Review by Barbara Petterson, LMFT
I recently attended NorCATA’s Conference, The Nature of Art Therapy: Connecting Art, Culture,
and the Natural World. It was wonderful to spend a weekend with art therapy colleagues from Northern and Southern California in the beautiful natural environment of Asilomar. The weekend included 11 workshops and 9 papers, a keynote address, wine and cheese reception, marketplace, silent auction, dessert reception, meals together, and impromptu walks on the beach with old and new friends/colleagues.
Saturday morning I attended Einat Metzl and Brooke Bender’s workshop “Creativity and Resilience in New Orleans Post Hurricane Katrina and In Talca, Chile after the 2010 Earthquake: A Comparative Study and Its Application for Art.” Metzl and Bender, from Loyola Marymount University, studied the role of creativity in the process of resiliency in surviving natural disasters, as well as cultural considerations in the recovery process. The workshop began with an art directive in which we explored our experiences and interests relating to natural disasters. I was reminded that we all have experience with natural disasters, even vicarious, and that all recovery processes have common elements. The presenters described conceptual frameworks for understanding creativity, including Torrance’s concept of elastic thinking, Dollinger, et al’s concept of openness and expressiveness, and Csikszentmihalyi’s idea of “flow". They also presented models of resiliency, including Masten and Powell’s description of it “ordinary magic,” or the ability to bounce back from risks and adversities. The presenters richly portrayed the two communities and how each used the creative process to recover from natural disaster. In their art, New Orleans Katrina survivors created individual expression on the themes of loss, adversity, survivorship, and the personal ability to bounce back. In contrast, the Talca survivors did not focus on individual expression, but on making crafts together in groups to sell to benefit community members in need. Both communities have strong communal cultures that support healing, and I found it moving to learn about their strengths and processes of recovery.
Saturday afternoon I attended Ari-Asha Castalia’s excellent workshop “My Dad is a Beagle and My Mother is an Otter: Deepened Understanding Using Animal Image Portraits.” Ari-Asha began by highlighting the pre-eminence of animal images in human culture and describing how she uses pre-cut collage images of animals in family, individual, and couples’ therapy. She noted that these images allow enough distance for safe exploration of feelings and family dynamics, and that individuals from any culture can find themselves reflected in them. Ari-Asha then presented vignettes from her clinical work to illustrate the power of this technique. She then gave participants the opportunity to use pre-cut animal images to make art about our families-of-origin, current families, or other relationships. I was surprised at how evocative this activity was for me and other participants. I gained clarity about a current family situation and felt validated in my love for my family. Ari-Asha ended the workshop with a discussion of ways to use the images further in therapy, as in asking the client, “What kinds of things does this animal remind you to do?”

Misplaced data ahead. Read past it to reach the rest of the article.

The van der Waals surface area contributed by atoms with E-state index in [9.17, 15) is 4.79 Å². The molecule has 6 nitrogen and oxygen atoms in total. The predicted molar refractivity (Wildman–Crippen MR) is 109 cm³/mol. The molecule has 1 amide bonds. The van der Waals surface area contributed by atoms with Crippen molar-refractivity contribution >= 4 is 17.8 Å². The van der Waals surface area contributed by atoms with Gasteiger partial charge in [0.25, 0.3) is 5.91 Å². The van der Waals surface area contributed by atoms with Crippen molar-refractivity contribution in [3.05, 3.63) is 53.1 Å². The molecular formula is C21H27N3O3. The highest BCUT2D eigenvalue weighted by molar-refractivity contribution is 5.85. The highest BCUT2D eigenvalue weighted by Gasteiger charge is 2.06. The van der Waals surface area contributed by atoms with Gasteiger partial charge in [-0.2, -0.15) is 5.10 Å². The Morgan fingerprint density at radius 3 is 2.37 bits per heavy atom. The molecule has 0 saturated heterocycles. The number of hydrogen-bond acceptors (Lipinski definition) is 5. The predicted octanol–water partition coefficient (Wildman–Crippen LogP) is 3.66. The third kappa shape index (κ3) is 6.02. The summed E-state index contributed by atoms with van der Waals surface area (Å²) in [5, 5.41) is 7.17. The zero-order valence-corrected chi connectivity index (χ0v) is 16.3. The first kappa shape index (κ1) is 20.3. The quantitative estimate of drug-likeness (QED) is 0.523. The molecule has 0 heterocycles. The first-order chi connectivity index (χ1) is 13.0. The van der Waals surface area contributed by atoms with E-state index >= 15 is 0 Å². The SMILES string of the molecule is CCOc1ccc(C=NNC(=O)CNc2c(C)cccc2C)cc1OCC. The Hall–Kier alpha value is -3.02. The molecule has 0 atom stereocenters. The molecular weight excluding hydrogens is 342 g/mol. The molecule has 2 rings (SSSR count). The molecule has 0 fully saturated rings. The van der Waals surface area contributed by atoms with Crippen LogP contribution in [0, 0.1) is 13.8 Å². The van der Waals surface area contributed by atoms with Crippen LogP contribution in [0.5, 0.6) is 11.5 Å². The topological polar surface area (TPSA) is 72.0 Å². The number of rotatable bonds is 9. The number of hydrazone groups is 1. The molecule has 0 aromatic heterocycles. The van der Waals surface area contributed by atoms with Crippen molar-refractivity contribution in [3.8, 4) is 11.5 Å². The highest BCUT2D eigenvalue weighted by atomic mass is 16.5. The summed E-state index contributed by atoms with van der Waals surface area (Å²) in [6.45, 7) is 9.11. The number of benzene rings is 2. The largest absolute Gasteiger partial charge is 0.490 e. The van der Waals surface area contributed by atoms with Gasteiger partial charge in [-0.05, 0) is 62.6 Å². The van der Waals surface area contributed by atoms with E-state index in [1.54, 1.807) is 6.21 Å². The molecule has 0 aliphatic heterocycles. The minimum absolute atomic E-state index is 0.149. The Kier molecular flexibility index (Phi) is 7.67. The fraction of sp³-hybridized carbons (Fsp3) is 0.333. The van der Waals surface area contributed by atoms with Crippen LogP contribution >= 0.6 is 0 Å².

Late Saturday afternoon I attended Deborah Sharpe’s paper: “The Altered Book: A Process and Symbol of Transformation.” After a full day, it was wonderful to sit and take in the many beautiful images of altered books and techniques for making them that Deborah had gathered.
Saturday evening, Pat Allen delivered her keynote presentation “Earth, Art, and Therapy: Open Studio Process to Explore Sustainable Practice.” Her presentation was full of rich concepts, which she noted are still being developed. Pat’s workshops, her book Art Is a Way of Knowing, and this presentation have a common thread: her intent to find ways to connect with “the creative source” which she sees as underlying everything. Pat discussed plagues facing us and our planet (extinction, pollution, dwindling resources, etc.) but shared the belief that if we work with the earth, it will share the way to healing with us. She pointed out that this process requires atunement on our part, to nature, our selves, and each other, as well as openness to co-creation. Pat shared images and examples from her own life, depicting her journey from Chicago to Ojai, as well as her recent art on this theme. I look forward to continuing to benefit from Pat’s sharing of her ongoing process of deep engagement and discovery.
Sunday morning I presented my workshop “Gerotranscendence: Connecting Elders to Nature, Within and Without.” We started by introducing ourselves, sharing our names, a quality of nature we admire, and a movement that expresses this quality. The group reflected these back to us. I then presented on gerotranscendence theory, a positive theory of aging that suggests that many older adults experience a shift in perspective away from rationality and materialism to a viewpoint that is more transcendent and connected to the cosmos (Tornstam, 2005.) I shared artwork made by my older adult clients as well as comments they had made about their work. Following this, the participants spent time outdoors observing things that are old, then returned and made individual response art. We ended by sharing experiences, thoughts, feelings about old age and gerotranscendence theory, and our response art. I was deeply moved by the beauty of what each person shared, and heartened to spend time with other art therapists interested in connecting with the aging process and work with older adults.
The Conference was grounding, stimulating, calming, and rejuvenating. I’m grateful for the experience of co-creation with the environment of Asilomar and everyone there. END.